Orioles Card "O" the Day

An intersection of two of my passions: baseball cards and the Baltimore Orioles. Updated daily?

Friday, April 18, 2014

Vintage Fridays: Chico Salmon, 1971 Topps #249

I haven't posted a card this...well-loved in a while. The dinged corners, the heavy creasing, and there's even some paper loss on the back. But it's all good. I'm always happy to have a grizzled veteran in the mix, as long as the picture is intact. There will always be time for upgrades.

You don't see a lot of dugout photography on older cards. It opens up another part of the players' world to the collector. Of course, Chico Salmon seems slightly put out by the photographer's presence. "Look," he could be saying, "Is this going to take much longer? The rest of the guys are on the field already, and I've got the ball. They can't start without me, and Frank Robinson is not a patient man."

Meanwhile, I wish we could identify the anonymous recumbent player in the dugout. He doesn't have a care in the world.

Thursday, April 17, 2014

Boog Powell, 1993 Ted Williams #84

The Orioles are taking the day off, and so am I. Let's look at a beautiful card from my adolescence, when getting Boog Powell and other retired stars in contemporary packs of cards was still a big deal. Here is not one, but two full-color action photos of the Booger, showing off his massive forearms and his impeccable fashion sense. A single black batting glove? Socks pulled up to mid-calf? I think Powell pulls it off.

Wednesday, April 16, 2014

Pete Harnisch, 1989 Score Rookies and Traded #110T

Today the Orioles all wore #42 to honor Jackie Robinson, who broke baseball's color line in 1947. It seemed to suit them, as Miguel Gonzalez teamed with Zach Britton and Tommy Hunter to shut out the Rays on six hits. The 3-0 final brings the O's back to .500 with a 7-7 record as they head to Boston.

I also posted a Pete Harnisch card on my 1993 Topps blog today. I'll keep plugging it whenever I get the chance because more people read this blog than that one right now.

Tuesday, April 15, 2014

Nick Markakis, 2012 Topps Opening Day #33

Well, the wildly schizophrenic Mid-Atlantic weather has swung to another extreme, with a full day of heavy rain slashing the 80-degree temperatures of the weekend by half and postponing tonight's Orioles-Rays game. So instead of driving downtown to watch Miguel Gonzalez square off with Jake Odorizzi, I'm holed up in the house with my pets, cold beer, and WWE Network live streaming on the Xbox. I'm sure Nick Markakis and the rest of the O's are enjoying the extra rest, especially since Adam Jones and Evan Meek are now afflicted with the flu bug that laid low Brian Matusz and hitting coach Jim Presley for the past few days. Get healthy, guys.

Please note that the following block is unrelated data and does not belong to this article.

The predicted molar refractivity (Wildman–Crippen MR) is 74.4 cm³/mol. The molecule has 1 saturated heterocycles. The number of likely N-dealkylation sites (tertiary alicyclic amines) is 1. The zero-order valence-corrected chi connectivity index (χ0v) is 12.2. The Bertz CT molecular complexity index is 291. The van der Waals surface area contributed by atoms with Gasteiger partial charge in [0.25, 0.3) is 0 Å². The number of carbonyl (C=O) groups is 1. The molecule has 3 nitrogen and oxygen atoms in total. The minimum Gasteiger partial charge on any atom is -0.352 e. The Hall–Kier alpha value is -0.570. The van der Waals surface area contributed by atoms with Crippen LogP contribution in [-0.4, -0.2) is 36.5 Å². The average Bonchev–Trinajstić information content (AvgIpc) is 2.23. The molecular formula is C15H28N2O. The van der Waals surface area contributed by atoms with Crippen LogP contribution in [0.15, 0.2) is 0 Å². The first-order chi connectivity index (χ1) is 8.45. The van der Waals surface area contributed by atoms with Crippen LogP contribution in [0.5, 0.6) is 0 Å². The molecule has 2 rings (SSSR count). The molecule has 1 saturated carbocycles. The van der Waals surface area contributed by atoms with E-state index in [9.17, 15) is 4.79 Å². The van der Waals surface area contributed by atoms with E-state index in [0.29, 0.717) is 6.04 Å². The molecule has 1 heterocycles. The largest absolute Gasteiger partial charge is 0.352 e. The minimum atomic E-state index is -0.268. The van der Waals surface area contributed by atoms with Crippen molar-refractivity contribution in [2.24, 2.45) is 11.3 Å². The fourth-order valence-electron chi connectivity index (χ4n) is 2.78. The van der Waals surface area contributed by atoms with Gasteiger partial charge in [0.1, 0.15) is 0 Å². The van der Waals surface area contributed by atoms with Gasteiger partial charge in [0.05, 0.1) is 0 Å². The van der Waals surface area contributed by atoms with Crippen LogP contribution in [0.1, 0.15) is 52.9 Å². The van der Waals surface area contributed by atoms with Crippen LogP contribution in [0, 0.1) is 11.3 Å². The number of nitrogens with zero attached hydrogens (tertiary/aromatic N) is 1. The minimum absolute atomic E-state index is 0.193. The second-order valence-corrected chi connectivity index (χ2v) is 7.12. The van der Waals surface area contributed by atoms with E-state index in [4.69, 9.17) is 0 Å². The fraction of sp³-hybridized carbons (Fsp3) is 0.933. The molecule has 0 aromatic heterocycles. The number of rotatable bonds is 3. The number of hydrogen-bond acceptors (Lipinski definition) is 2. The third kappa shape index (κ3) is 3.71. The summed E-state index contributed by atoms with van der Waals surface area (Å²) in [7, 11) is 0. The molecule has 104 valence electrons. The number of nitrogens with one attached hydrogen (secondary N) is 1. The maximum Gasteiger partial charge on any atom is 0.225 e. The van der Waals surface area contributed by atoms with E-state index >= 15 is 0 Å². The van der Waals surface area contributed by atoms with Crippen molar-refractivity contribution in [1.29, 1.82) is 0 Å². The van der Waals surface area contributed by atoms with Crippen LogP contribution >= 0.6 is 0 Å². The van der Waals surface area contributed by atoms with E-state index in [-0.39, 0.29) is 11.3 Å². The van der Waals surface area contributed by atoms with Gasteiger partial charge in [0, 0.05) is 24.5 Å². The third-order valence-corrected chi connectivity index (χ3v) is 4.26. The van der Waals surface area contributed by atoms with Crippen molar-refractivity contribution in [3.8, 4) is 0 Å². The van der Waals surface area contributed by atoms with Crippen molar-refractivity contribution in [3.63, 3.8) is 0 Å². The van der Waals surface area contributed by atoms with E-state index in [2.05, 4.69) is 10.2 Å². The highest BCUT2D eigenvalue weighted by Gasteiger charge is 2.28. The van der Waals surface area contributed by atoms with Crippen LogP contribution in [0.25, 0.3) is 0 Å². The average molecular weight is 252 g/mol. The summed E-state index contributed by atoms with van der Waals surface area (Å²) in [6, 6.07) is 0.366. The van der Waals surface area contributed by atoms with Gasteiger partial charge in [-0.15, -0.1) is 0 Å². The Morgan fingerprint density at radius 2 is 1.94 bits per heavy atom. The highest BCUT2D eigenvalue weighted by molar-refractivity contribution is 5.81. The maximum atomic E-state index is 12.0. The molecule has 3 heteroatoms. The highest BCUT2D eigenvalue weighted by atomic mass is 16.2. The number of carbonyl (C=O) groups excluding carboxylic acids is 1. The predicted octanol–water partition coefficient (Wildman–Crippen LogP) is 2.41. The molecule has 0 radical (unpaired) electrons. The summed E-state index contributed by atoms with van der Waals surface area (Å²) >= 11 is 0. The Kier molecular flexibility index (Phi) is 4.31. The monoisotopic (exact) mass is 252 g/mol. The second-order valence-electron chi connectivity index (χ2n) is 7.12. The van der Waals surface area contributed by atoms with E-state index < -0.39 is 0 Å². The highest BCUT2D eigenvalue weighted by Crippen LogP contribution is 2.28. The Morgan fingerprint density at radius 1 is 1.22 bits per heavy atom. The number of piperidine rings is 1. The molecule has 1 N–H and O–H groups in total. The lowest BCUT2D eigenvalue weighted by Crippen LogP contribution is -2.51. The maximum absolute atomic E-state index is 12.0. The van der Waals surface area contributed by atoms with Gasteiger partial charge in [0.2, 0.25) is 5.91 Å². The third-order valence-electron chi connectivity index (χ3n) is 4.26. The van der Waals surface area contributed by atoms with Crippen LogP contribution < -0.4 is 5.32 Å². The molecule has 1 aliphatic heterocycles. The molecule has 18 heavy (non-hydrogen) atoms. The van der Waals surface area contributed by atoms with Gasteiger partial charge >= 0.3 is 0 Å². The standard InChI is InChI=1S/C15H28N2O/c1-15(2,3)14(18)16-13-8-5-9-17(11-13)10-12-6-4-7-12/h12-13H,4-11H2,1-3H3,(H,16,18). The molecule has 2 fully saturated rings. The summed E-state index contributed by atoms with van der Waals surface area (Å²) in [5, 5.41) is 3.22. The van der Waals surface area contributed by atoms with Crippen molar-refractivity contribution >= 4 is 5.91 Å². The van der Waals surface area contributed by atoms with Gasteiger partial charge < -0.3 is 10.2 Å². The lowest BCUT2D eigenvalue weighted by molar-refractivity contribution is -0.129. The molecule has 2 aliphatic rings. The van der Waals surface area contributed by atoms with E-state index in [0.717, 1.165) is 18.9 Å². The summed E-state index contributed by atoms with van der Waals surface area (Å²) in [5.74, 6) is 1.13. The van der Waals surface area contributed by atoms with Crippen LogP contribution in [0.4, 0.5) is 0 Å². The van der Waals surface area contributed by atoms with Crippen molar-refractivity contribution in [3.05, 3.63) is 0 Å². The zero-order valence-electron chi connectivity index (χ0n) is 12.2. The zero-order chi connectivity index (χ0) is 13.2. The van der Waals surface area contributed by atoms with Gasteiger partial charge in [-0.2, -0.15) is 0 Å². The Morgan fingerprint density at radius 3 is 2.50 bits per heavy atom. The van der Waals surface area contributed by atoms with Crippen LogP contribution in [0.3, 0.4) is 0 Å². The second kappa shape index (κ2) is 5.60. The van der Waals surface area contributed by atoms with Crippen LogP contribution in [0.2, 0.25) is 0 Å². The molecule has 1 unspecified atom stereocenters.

Monday, April 14, 2014

Eddie Murray, 2001 Upper Deck Decades: 1970s #163

Yesterday I completed my second vintage Topps set. It's been almost two years since I reached 100% on the 1965 Topps set, and now I've finally finished off the 1975 base set as well. The elusive 660th card was a doozy, card number 228. That would be the rookie card of Hall of Famer George Brett, which explains why I didn't hesitate to drop $15 on the rough-around-the-edges specimen I discovered in one of my local hobby shops. I'm pleased to wrap up Topps' most colorful, funky set without any real headaches. As you can see from the 2001 Eddie Murray card I posted above, '75 Topps inspired plenty of imitators, but it was never successfully duplicated. Now I'll move on to pursue a number of the half-full, commons-heavy 1970s binders in my spare room. I also grabbed some 1971-1973 high number cards from this store's dollar box, sparing myself a dozen or two wild goose chases in the future. The comforting thing about catching up on vintage cards is that there is a finite goal to build toward. No unscrupulous manufacturer is going to come along and extend the finish line.